It happens on every layout at one point or another.
You have a fantastic track plan. You’ve laid the track, ballasted it and even got some scenery in place. It looks great.
And then you decide to change it…
Perhaps you’re realised a stretch of track and a station is needed… Or maybe an extra siding would be useful? Whatever the reason just about every layout gets changed at some point and this usually involves altering the existing track.
But how do you remove and replace already laid track?
Well, you could go all medieval on your railway: force a flat head screwdriver under the sleepers and prise a section up until you have enough leeway to twist and bend the rails until they ping out of the joiners connecting to the rest of the track.
You could, but I wouldn’t recommend it. That’s the quickest way to damaged track. And it’s simply not an option if you want to reuse the track.
I was faced with exactly this conundrum the other day. My layout consists of sections that I’m building and then fit together. I wanted to change the track at the end of one board from a straight to a curve so it would meet the track on another board being added at a right angle.
The Easier Way
As said, I could have done the brutal way and levered it up with a screwdriver and then twisted it to free it from the track joiner but there’s a much easier, gentler option.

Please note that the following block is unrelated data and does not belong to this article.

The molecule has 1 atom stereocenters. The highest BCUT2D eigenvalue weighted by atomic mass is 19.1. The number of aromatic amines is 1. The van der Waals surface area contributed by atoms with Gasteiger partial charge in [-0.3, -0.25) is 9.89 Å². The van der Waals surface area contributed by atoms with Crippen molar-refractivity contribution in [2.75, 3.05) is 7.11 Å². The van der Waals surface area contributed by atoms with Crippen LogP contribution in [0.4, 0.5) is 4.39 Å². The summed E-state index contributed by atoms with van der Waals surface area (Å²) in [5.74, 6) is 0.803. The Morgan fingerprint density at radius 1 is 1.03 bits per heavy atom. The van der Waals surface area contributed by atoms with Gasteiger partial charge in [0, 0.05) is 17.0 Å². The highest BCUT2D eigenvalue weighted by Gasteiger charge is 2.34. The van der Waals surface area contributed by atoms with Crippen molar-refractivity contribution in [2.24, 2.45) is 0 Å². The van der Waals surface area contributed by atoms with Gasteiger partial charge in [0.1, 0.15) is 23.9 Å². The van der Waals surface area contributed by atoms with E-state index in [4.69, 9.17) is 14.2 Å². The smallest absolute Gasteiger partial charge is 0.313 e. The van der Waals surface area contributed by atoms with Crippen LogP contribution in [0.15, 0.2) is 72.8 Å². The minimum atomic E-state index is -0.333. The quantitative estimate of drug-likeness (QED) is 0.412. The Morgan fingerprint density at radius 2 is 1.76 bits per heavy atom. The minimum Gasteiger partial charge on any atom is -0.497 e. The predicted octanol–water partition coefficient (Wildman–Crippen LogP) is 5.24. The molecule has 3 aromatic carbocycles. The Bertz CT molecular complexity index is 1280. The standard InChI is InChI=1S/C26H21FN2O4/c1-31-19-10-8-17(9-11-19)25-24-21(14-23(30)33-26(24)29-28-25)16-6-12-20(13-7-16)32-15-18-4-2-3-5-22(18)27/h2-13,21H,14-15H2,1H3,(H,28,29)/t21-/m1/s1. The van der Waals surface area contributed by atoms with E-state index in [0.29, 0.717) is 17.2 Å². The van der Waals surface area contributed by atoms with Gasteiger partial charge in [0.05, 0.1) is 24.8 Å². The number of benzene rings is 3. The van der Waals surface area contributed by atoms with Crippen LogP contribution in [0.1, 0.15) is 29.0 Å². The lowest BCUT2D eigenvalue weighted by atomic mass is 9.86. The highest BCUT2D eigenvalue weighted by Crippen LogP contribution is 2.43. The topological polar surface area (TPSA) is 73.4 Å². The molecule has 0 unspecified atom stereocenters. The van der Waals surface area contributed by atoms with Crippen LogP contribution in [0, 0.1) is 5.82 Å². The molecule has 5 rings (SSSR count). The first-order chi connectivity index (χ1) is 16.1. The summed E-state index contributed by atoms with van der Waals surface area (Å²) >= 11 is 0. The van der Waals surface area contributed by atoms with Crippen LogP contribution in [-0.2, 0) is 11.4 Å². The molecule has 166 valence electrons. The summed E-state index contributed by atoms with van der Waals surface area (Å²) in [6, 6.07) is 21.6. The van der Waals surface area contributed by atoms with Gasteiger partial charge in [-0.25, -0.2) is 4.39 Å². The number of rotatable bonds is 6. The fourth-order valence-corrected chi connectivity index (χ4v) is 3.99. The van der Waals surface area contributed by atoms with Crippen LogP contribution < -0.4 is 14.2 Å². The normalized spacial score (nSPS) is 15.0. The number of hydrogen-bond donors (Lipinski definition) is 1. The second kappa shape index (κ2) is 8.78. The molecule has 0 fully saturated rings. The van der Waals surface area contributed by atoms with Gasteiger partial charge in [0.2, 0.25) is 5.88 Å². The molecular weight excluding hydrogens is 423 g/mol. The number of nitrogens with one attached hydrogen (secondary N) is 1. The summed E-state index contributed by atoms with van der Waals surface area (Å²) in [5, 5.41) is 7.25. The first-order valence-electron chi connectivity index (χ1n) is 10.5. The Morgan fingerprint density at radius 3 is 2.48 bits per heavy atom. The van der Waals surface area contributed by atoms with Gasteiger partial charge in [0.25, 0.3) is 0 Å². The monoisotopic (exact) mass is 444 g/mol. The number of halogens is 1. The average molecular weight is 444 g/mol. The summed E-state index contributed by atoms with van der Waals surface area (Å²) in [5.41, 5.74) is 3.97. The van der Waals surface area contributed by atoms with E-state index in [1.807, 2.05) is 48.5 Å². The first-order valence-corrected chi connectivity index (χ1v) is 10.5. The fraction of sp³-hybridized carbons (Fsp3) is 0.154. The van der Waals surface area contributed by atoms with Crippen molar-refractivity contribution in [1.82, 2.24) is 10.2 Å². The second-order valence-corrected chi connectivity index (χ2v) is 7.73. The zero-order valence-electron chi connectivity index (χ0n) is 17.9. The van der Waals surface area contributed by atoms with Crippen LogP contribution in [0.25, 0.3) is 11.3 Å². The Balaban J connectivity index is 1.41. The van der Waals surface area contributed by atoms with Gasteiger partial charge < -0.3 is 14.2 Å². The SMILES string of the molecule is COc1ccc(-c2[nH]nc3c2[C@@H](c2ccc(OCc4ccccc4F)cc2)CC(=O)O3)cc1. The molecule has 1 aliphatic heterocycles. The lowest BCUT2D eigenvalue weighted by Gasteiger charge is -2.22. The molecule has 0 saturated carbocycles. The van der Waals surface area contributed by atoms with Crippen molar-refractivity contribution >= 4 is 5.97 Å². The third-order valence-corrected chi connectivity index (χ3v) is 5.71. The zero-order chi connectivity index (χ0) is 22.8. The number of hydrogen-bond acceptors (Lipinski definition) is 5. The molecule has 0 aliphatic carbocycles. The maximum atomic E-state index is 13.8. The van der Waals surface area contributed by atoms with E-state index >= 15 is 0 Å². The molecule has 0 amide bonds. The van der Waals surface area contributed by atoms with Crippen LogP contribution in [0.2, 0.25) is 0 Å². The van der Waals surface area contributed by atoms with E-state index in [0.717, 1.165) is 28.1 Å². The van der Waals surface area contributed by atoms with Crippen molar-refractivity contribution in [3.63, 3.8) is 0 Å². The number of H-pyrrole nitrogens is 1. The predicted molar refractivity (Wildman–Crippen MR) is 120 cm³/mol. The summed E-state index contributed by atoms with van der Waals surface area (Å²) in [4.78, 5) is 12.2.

Using a Dremel and cutting disc, slice through the rail joiners connecting the track section you want to remove. The Dremel is one of my most used tools on my railway and this is one of the many things that it can do, transforming an otherwise fiddly project into a quick, easy, operation.
Now spray water over the track to loosen the glue and ballast if you have it. Let this work in for about an hour.
With the rails free at one end and the glue/ballast softened lifting the track should be easy.
Now just wiggle off the remains of the rail joiners from the rail ends and drop in the new track. If you struggle with fitting joiners, read this tip on making a tool easily fix rail joiners to existing track.
Watch the technique in practice
There’s a handy video by Everard Junction that includes a visual demonstration of the technique on his OO gauge layout for those that prefer video guides.
Hope this helps. If there are any other track work problems you’re struggling with drop me a line and I’ll be happy to cover them here.
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